Warren TJ, Van Hook MJ, Tranchina D, Thoreson WB
An alternating renewal process describes the buildup of perceptual segregation.
Front Comput Neurosci (2014) PMC4286718 free fulltext archive
Steele SA, Tranchina D, Rinzel J
A unified framework and method for automatic neural spike identification.
J Neurosci Methods (2014 Jan 30) PMC4075282 free fulltext archive
Ekanadham C, Tranchina D, Simoncelli EP
Plasticity regulators modulate specific root traits in discrete nitrogen environments.
PLoS Genet (2013) PMC3764102 free fulltext archive
Gifford ML, Banta JA, Katari MS, Hulsmans J, Chen L, Ristova D, Tranchina D, Purugganan MD, Coruzzi GM, Birnbaum KD
Modulation of mouse rod response decay by rhodopsin kinase and recoverin.
J Neurosci (2012 Nov 07) PMC3501282 free fulltext archive
Chen CK, Woodruff ML, Chen FS, Chen Y, Cilluffo MC, Tranchina D, Fain GL
Population density approach for discrete mRNA distributions in generalized switching models for stochastic gene expression.
Phys Rev E Stat Nonlin Soft Matter Phys (2012 Jun) PMID: 23005139
Stinchcombe AR, Peskin CS, Tranchina D
Recovery of sparse translationinvariant signals with continuous basis pursuit.
IEEE Trans Signal Process (2011 Oct 01) PMC3860587 free fulltext archive
Ekanadham C, Tranchina D, Simoncelli E
Channel modulation and the mechanism of light adaptation in mouse rods.
J Neurosci (2010 Dec 01) PMC3010974 free fulltext archive
Chen J, Woodruff ML, Wang T, Concepcion FA, Tranchina D, Fain GL
In silico evaluation of predicted regulatory interactions in Arabidopsis thaliana.
BMC Bioinformatics (2009 Dec 21) PMC2803859 free fulltext archive
Nero D, Katari MS, Kelfer J, Tranchina D, Coruzzi GM
A system biology approach highlights a hormonal enhancer effect on regulation of genes in a nitrate responsive "biomodule".
BMC Syst Biol (2009 Jun 06) PMC2702358 free fulltext archive
Nero D, Krouk G, Tranchina D, Coruzzi GM
Spike train statistics and dynamics with synaptic input from any renewal process: a population density approach.
Neural Comput (2009 Feb) PMID: 19431264
Ly C, Tranchina D
A systems approach uncovers restrictions for signal interactions regulating genomewide responses to nutritional cues in Arabidopsis.
PLoS Comput Biol (2009 Mar) PMC2652106 free fulltext archive
Krouk G, Tranchina D, Lejay L, Cruikshank AA, Shasha D, Coruzzi GM, Gutierrez RA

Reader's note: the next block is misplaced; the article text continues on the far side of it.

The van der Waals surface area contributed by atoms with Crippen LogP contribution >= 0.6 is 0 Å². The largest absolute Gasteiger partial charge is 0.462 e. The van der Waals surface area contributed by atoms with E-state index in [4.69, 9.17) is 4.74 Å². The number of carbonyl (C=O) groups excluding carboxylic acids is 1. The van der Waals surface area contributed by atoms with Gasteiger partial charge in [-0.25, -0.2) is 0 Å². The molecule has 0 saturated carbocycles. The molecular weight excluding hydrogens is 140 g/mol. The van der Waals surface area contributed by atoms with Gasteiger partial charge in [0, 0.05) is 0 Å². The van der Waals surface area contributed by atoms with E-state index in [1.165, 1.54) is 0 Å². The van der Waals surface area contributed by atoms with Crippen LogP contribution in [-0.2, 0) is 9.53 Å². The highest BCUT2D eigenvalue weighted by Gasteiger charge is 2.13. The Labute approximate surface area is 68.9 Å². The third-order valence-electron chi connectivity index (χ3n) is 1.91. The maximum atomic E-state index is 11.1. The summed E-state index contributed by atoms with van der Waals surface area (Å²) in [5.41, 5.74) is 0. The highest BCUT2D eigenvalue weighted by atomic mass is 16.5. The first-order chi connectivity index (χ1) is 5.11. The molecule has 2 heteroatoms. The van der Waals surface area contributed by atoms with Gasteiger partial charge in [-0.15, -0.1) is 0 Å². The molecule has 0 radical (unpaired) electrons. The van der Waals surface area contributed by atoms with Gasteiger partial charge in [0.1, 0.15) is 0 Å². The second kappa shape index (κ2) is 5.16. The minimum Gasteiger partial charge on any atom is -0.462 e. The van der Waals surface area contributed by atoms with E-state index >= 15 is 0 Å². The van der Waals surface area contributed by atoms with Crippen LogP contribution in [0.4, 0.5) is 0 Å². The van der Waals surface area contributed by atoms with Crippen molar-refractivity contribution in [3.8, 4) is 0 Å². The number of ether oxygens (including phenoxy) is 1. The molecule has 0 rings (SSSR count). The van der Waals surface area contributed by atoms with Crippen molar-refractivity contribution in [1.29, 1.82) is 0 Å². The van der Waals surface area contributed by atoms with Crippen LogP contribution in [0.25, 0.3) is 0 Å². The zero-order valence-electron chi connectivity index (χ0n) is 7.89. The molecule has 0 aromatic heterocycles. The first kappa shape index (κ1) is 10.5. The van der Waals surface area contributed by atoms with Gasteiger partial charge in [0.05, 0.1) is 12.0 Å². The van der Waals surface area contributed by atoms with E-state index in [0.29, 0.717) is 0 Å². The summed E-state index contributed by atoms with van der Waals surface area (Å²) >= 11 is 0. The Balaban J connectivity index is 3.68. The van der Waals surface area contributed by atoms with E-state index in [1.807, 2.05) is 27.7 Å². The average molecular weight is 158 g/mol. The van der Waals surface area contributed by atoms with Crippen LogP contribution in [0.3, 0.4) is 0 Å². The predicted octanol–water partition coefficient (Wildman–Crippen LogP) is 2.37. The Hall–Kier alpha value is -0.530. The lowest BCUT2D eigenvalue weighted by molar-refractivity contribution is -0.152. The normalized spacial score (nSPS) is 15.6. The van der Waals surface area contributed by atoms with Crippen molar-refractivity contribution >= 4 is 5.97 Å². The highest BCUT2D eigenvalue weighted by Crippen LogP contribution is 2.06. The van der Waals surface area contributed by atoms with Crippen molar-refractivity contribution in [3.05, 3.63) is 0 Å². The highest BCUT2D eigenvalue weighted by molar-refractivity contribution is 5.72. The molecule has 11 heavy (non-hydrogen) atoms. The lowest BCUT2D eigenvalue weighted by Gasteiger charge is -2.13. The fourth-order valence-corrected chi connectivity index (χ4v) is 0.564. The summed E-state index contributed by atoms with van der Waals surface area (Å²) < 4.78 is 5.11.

Critical analysis of dimension reduction by a moment closure method in a population density approach to neural network modeling.
Neural Comput (2007 Aug) PMID: 17571938
Ly C, Tranchina D
Population density methods for stochastic neurons with realistic synaptic kinetics: firing rate dynamics and fast computational methods.
Network (2006 Dec) PMID: 17162461
Apfaltrer F, Ly C, Tranchina D
Stochastic mRNA synthesis in mammalian cells.
PLoS Biol (2006 Oct) PMC1563489 free fulltext archive
Raj A, Peskin CS, Tranchina D, Vargas DY, Tyagi S
A comparison of release kinetics and glutamate receptor properties in shaping rodcone differences in EPSC kinetics in the salamander retina.
J Physiol (2005 Dec 15) PMC1383429 free fulltext archive
Cadetti L, Tranchina D, Thoreson WB
Toward a unified model of vertebrate rod phototransduction.
Vis Neurosci (2005 JulAug) PMC1482458 free fulltext archive
Hamer RD, Nicholas SC, Tranchina D, Lamb TD, Jarvinen JL
Kinetics of synaptic transfer from rods and cones to horizontal cells in the salamander retina.
Neuroscience (2003) PMID: 14622921
Thoreson WB, Tranchina D, Witkovsky P
Multiple steps of phosphorylation of activated rhodopsin can account for the reproducibility of vertebrate rod singlephoton responses.
J Gen Physiol (2003 Oct) PMC1480412 free fulltext archive
Hamer RD, Nicholas SC, Tranchina D, Liebman PA, Lamb TD
Modeling corticofugal feedback and the sensitivity of lateral geniculate neurons to orientation discontinuity.
Vis Neurosci (2001 NovDec) PMID: 12020077
Hayot F, Tranchina D
Hypermutation in shark immunoglobulin light chain genes results in contiguous substitutions.
Immunity (2002 Apr) PMID: 11970880
Lee SS, Tranchina D, Ohta Y, Flajnik MF, Hsu E
Transmission at the photoreceptor synapse.
Prog Brain Res (2001) PMID: 11420937
Witkovsky P, Thoreson W, Tranchina D